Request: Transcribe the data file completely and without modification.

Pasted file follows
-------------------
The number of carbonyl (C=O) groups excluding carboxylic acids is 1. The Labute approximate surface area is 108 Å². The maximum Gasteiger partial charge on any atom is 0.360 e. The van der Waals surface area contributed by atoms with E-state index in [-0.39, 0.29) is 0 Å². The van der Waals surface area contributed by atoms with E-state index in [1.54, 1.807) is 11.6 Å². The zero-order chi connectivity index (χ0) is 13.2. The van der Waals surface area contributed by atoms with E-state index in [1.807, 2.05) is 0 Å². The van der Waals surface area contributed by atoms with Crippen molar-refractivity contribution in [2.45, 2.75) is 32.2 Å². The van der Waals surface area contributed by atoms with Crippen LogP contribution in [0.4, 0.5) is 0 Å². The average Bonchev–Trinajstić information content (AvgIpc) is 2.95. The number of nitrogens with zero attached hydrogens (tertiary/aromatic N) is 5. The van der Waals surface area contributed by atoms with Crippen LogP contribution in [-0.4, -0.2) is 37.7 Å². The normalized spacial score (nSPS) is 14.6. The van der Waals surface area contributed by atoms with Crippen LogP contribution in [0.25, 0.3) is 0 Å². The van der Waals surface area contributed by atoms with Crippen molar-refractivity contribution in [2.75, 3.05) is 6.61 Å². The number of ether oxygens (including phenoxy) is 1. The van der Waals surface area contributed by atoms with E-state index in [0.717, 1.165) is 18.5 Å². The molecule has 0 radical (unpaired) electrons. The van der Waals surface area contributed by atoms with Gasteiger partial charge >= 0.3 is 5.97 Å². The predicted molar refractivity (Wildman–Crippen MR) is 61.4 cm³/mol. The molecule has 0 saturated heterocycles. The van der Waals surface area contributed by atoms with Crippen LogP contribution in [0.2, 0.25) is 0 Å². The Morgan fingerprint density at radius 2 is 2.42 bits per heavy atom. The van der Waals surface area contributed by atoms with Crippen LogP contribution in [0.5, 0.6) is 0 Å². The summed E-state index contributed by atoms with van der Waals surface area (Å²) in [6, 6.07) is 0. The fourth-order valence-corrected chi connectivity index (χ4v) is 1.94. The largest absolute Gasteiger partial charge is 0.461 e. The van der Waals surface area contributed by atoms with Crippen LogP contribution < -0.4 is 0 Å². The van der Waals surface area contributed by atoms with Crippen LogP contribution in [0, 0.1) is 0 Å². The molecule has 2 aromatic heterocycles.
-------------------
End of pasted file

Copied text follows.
The number of carbonyl (C=O) groups excluding carboxylic acids is 1. The Labute approximate surface area is 108 Å². The maximum Gasteiger partial charge on any atom is 0.360 e. The van der Waals surface area contributed by atoms with E-state index in [-0.39, 0.29) is 0 Å². The van der Waals surface area contributed by atoms with E-state index in [1.54, 1.807) is 11.6 Å². The zero-order chi connectivity index (χ0) is 13.2. The van der Waals surface area contributed by atoms with E-state index in [1.807, 2.05) is 0 Å². The van der Waals surface area contributed by atoms with Crippen molar-refractivity contribution in [2.45, 2.75) is 32.2 Å². The van der Waals surface area contributed by atoms with Crippen LogP contribution in [0.4, 0.5) is 0 Å². The average Bonchev–Trinajstić information content (AvgIpc) is 2.95. The number of nitrogens with zero attached hydrogens (tertiary/aromatic N) is 5. The van der Waals surface area contributed by atoms with Crippen LogP contribution in [-0.4, -0.2) is 37.7 Å². The normalized spacial score (nSPS) is 14.6. The van der Waals surface area contributed by atoms with Crippen LogP contribution in [0.25, 0.3) is 0 Å². The van der Waals surface area contributed by atoms with Crippen molar-refractivity contribution in [2.75, 3.05) is 6.61 Å². The number of ether oxygens (including phenoxy) is 1. The van der Waals surface area contributed by atoms with E-state index in [0.717, 1.165) is 18.5 Å². The molecule has 0 radical (unpaired) electrons. The van der Waals surface area contributed by atoms with Gasteiger partial charge >= 0.3 is 5.97 Å². The predicted molar refractivity (Wildman–Crippen MR) is 61.4 cm³/mol. The molecule has 0 saturated heterocycles. The van der Waals surface area contributed by atoms with Crippen LogP contribution in [0.2, 0.25) is 0 Å². The Morgan fingerprint density at radius 2 is 2.42 bits per heavy atom. The van der Waals surface area contributed by atoms with Crippen LogP contribution in [0.5, 0.6) is 0 Å². The summed E-state index contributed by atoms with van der Waals surface area (Å²) in [6, 6.07) is 0. The fourth-order valence-corrected chi connectivity index (χ4v) is 1.94. The largest absolute Gasteiger partial charge is 0.461 e. The van der Waals surface area contributed by atoms with Crippen LogP contribution < -0.4 is 0 Å². The van der Waals surface area contributed by atoms with Crippen LogP contribution in [0, 0.1) is 0 Å². The molecule has 2 aromatic heterocycles.